Wednesday, December 15, 2010


Arkansas tailback Knile Davis (AP Photo/Danny Johnston)
COLUMBUS — With an offense as explosive as the one owned by the Arkansas Razorbacks, Ohio State linebacker Brian Rolle is fully aware of the amount of pressure that will be put on the defensive unit.

The one thing that has jumped out to Rolle through game film is the amount of physicalness in Arkansas’ offensive strategy.

“You look at them and you think they’re a spread football team,” Rolle said. “They’re a very physical team, big backs. That’s probably the thing that really stuck out that a lot of their backs are big.”

Although the No. 8 Razorbacks finished 65th in the country in rushing with a total of 150.8 yards per game, the backfield is led by sophomore Knile Davis. The 6-foot, 220-pound bruiser rumbled to more than 1,100 yards and 13 touchdowns this season. But Davis has done most of his damage over the previous six games, collecting 889 yards and 12 scores.

So, with all the talk surrounding the talents of Arkansas quarterback Ryan Mallett, it sounds as if the No. 6 Buckeyes need to concentrate on shutting down the abilities of Davis.

“When you have a quarterback like (Mallett) and a great running back you have to have great eye control,” OSU safety Jermale Hines said. “Because the second you peak into the backfield, that’s the second they play action and they’re going up top on you. In a game like this, you have to know their tendancies.”

The most infamous stat that continuously comes up when talking about the 2011 Sugar Bowl is Ohio State’s embarrassing 0-9 mark against SEC bowl opponents. But, what isn’t being examined is the reasoning behind such a record.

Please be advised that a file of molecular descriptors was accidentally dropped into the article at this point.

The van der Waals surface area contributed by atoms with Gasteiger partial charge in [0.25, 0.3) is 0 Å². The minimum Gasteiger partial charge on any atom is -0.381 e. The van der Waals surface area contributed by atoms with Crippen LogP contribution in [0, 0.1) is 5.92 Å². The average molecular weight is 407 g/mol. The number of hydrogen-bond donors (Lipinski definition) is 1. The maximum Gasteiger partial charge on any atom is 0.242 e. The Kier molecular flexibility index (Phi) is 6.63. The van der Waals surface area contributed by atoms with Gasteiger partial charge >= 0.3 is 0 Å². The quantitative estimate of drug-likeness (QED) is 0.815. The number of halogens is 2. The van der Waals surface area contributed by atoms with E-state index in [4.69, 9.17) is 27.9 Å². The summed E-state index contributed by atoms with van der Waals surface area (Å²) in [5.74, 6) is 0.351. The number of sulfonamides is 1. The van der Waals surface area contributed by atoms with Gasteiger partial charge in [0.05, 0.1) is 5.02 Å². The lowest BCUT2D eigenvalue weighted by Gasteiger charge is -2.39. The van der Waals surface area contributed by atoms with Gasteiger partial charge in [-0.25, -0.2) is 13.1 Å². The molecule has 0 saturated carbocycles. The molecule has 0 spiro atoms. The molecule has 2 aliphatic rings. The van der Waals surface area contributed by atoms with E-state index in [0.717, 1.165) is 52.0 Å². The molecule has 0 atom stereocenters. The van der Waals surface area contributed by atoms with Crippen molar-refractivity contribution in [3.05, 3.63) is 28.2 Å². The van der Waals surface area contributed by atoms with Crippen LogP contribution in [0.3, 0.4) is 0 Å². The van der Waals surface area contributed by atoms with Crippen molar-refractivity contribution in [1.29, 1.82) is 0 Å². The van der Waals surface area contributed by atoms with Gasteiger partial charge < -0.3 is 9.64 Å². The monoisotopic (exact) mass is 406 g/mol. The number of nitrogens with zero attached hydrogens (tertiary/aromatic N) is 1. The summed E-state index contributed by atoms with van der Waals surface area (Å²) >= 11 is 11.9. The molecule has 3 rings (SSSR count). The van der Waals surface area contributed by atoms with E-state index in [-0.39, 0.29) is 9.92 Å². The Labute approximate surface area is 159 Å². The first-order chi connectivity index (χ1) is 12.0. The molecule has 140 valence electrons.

The popular and most fabricated answer would point toward the supposed speed advantage that SEC teams possess when lined up against Big Ten schools. Hines thinks the speed myth is a comical one.

“That’s overrated,” Hines said. “At this level, everybody we play is fast. Speed is speed … It’s really not a factor.”

Ohio State head coach Jim Tressel still felt the need to praise the amount of speed possessed by the Razorbacks.

“There are teams with great speed and there are teams that have the quickness that goes along with it,” Tressel said. “They just look to me to be exceptionally quick.

“(The Razorbacks) are a quick, tough football team and they’re battle tested. Look at the people they’ve played and gone toe-to-toe with, everyone on their schedule. And it will be a great challenge, of course.”

The decisive edge that SEC teams have historically held over the Buckeyes is a surprising one when thinking about the scheme of Tressel-led teams. In the past four losses to SEC opponents, Ohio State has been pummeled on the ground.

In the back-to-back Outback Bowl losses to South Carolina in 2000 and 2001, the Buckeyes were outgained by a combined 338 to 149 rushing yards. Against the Florida Gators in the 2007 BCS title game, Ohio State gave up 156 yards while running for only 47. And in the 2008 BCS title game, the LSU Tigers put 152 rushing yards on the board. That’s an average of 161 rushing yards allowed in four demoralizing losses to the SEC.

With a unit that ranks fourth nationally against the run (94 yards allowed a game), the Buckeyes certainly have the physical nature that is needed to slow an underrated Arkansas rushing attack.

“I think guys this year are really just taking it seriously,” Rolle said. “People have talked about how we haven’t faired well against the SEC. That’s true. But I feel that this year guy’s heads are on straight and have kind of taken that to heart that guys feel like we can’t play.

"When we get out there on January 4, we’re going to show them that we can.”